What Is Crawl Space Encapsulation?
Crawl space encapsulation is a generic term used to describe a crawl space that is protected from moisture by using a vapor barrier on the floor and walls. In other words, encapsulation refers to sealing up your crawl space and keeping the moisture sealed outside.
This term was and is widely market by different basement waterproofing franchises in the early part of the century. Crawl space encapsulation has become directly associated with a white vapor barrier installed in the crawl space to cover the floor and walls.
You may have heard of the term "crawl space encapsulation DIY," this simply refers to doing the encapsulation yourself versus hiring a crawl space contractor.
We also get a lot of questions about the cost of encapsulating a crawl space. This depends on a lot of different factors, but especially on the size of your crawl space. A good general of thumb, the bigger your crawl space, the more it's going to cost.
Improvement Over A “Closed” Crawl Space
An encapsulated crawl space uses all of the features applied to a closed crawl space with a few exceptions.
To be an encapsulated crawl space the vapor barrier is continued up the foundation wall and sealed with vapor barrier tape to the floor vapor barrier. All supports, as well as plumbing that comes through the dirt and walls are also sealed. A polyurethane caulk or two sided foundation tape (like the Foundation Seal Tape™) is applied between the foundation wall and the crawl space vapor barrier to seal the moisture under the barrier. In most cases the vapor barrier that is used is made of high quality polyethylene with a polyester mesh reinforcement. Although some companies offer a clear visqueen plastic purchased from a local hardware as a solution to keep their costs down.
Controlling The Crawl Space Environment
The purpose of crawl space encapsulation is to create an environment that can be controlled. The reason the open crawl space is so bad is because the environment is allowed to change daily, sometimes hourly. Much like building a swimming pool and refusing to full it with water because of the extra expense and time, the steps to encapsulating a crawl space should end with an environment that you are controlling and therefore you have conditioned the air. Once you have transformed the space, by way of crawl space encapsulation, into an area that is part of the house it will be cleaner and healthier for your home and family.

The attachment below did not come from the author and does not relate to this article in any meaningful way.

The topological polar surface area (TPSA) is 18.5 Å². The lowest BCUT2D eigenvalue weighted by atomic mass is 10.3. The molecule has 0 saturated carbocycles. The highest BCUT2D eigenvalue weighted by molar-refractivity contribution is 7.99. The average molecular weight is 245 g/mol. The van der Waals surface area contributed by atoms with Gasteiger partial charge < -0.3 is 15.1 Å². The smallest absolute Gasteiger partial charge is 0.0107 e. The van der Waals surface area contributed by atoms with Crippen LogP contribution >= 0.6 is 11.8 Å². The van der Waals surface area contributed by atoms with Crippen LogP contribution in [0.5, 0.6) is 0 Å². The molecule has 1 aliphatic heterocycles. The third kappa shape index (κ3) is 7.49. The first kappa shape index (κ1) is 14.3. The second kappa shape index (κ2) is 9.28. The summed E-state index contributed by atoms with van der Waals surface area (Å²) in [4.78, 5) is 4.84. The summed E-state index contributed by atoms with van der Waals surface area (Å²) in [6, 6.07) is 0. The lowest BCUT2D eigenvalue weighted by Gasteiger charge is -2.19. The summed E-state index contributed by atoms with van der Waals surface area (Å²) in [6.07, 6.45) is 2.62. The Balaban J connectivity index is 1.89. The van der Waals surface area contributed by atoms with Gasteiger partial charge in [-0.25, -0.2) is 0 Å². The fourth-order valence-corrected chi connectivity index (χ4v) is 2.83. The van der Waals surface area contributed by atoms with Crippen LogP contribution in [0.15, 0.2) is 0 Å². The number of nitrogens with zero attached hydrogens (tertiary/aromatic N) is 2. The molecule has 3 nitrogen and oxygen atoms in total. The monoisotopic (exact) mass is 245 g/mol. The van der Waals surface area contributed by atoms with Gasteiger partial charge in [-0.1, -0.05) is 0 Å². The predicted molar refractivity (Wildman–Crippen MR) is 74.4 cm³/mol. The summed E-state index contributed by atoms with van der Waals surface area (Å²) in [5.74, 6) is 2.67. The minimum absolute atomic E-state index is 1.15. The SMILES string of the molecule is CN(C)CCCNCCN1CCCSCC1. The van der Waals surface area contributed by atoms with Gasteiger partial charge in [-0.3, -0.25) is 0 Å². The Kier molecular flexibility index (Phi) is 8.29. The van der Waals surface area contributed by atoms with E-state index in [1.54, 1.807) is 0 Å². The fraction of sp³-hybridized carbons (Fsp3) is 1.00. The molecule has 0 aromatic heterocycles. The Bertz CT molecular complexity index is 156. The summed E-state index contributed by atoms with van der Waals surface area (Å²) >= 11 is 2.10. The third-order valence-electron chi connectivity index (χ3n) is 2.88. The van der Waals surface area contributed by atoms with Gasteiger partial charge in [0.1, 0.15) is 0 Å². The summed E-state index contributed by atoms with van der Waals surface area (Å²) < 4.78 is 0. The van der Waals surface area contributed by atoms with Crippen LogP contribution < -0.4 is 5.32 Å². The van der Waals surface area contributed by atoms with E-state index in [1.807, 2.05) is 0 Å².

Encapsulation Is Needed
Maybe you have heard or read somewhere on this site that a crawl space is like a basement in many ways. Well, it is. In the function of the homes air quality and moisture penetration.
Crawl space encapsulation is essentially the same answer to a crawl space as the concrete floor in a basement. Under that concrete floor is a vapor barrier to control moisture. The concrete on the floor is for walking or use durability only. When a quality vapor barrier is used to encapsulate a crawl space it will hold up to crawl traffic and not tear like thin plastic will.
It’s "NOT" Just Plastic
Not all crawl space vapor barriers are created equal, but the truth is all will help in some way. A quality vapor barrier like the SilverBack™ brand will last for 25 years or more, while a 6 or 10 mil clear plastic from the hardware store might last 3 to 5 years. The real investment is in the time and effort it takes to do it right, so for a little bit more money up front your efforts will have a lasting result. If odor is a concern make sure the vapor barrier that is installed is made of polyethylene and not PVC. PVC liners will off gas and smell like a pool liner. If a PVC liner off gasses in the crawl space you will smell it in your home.
Radon gas is a concern for all homes and all foundation types. It is a smart move to test for Radon (we offer free radon test kits with every SilverBack™ order) before having any crawl space vapor barrier installed. The SilverBack™ vapor barrier stops 98.6% of radon gas migration, but if there is a Radon gas problem there are other steps that need to be taken in order to protect your family.
If you do not properly test and investigate the proper ways to mitigate Radon gas you could make the problem much worse. A Radon gas problem is very serious and very possibly life threatening. Click here to see a US map of Radon gas concentrations